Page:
Our featured project this week is Blueprint: Film Foundation’s Autumn Term of filmmaking courses at Hoxton Hall. We provide free filmmaking courses to disadvantaged young people, giving them the opportunity to gain new skills and explore creative ideas. In the past we’ve helped them to create a variety of films including a ghost story and a music video. This term, we gave more of an overview, creating three shorter films that explored the breadth of film possibilities.

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The first film we made used documentary techniques and monologues to create a narrative based on multiple true stories. Our participants took it in turns to tell stories to camera; this could be anything, but had to be true. One student recalled his first day at school, another related the soap opera-like drama of his friend’s relationship, while another described getting lost in a supermarket as a small child. We found that although these events really happened, in telling them they became dramatic, with a narrative structure and a natural dramatic arc. Each young person was given the opportunity to work with the tech, rotating form using the camera, operating the boom and calling the shots.

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For our second film, participants decided to use social media to tell a story of mystery and intrigue. This was tricky to film, as timing the messages is a lot harder than it looks!

Our third and final film was the one that participants chose to screen at the end of term event. This is the chicken cult film we’ve been talking about on this blog for the last few weeks!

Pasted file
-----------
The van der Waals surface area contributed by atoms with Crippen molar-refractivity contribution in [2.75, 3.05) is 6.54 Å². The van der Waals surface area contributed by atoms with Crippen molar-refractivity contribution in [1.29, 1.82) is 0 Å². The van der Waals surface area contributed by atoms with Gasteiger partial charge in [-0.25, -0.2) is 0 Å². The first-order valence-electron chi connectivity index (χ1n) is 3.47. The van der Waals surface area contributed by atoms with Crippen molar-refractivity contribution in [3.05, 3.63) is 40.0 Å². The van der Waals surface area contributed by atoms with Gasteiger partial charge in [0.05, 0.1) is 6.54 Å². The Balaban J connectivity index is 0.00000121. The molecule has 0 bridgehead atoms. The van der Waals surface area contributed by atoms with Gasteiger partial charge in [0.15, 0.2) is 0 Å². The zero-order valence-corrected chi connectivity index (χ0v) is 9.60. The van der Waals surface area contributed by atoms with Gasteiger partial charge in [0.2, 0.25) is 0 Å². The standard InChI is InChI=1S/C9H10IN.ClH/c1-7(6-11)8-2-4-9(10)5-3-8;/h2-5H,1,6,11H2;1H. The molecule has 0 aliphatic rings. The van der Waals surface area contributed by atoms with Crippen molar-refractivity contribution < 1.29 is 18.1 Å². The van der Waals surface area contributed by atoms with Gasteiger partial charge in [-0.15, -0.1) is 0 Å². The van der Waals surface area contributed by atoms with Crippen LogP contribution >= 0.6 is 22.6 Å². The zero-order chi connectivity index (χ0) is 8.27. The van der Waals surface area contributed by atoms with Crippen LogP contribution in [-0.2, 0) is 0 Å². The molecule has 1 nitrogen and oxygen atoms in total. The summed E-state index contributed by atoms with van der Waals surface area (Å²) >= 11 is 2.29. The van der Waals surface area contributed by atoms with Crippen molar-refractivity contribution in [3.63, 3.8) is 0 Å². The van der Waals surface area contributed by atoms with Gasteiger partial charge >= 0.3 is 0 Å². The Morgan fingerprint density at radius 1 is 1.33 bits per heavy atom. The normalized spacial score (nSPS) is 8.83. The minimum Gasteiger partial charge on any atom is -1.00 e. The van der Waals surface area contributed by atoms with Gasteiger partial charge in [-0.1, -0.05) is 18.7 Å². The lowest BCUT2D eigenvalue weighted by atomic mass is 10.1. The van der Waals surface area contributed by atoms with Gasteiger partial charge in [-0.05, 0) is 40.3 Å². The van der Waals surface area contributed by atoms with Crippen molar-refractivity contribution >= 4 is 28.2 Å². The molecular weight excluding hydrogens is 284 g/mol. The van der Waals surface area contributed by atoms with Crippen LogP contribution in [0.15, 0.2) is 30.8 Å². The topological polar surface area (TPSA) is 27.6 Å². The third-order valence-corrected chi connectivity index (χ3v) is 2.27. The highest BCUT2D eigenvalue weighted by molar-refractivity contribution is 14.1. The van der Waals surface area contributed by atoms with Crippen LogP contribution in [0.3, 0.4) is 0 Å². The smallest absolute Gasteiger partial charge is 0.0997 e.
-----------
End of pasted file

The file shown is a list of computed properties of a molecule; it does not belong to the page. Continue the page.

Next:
First of all, we examined experimental cinema and the unusual techniques that can be used. We discussed how experimental film, similar to cabaret, subverts narrative expectations in order to reflect the subversion of societal expectations that often forms the topic. Experimental film also provides the freedom to think outside the box without the restraints of conventional narrative form. In this way, it is an excellent genre for young filmmakers as it allows them to literally experiment without the fear of “not making sense”.

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For this film, we opened up our age limit and welcomed some younger participants to the project. They came up with some great ideas for the film and although shooting took a few weeks, they all worked with efficiency and enthusiasm.

At the screening, we were slightly nervous, as the film had turned out both comedic and weird. We didn’t know how the audience would react. However it seems the young people had pitched it just right! Our audience of their peers loved it and were extremely enthusiastic about the film.

If you missed it last week, here is the final film, “Free Range”:

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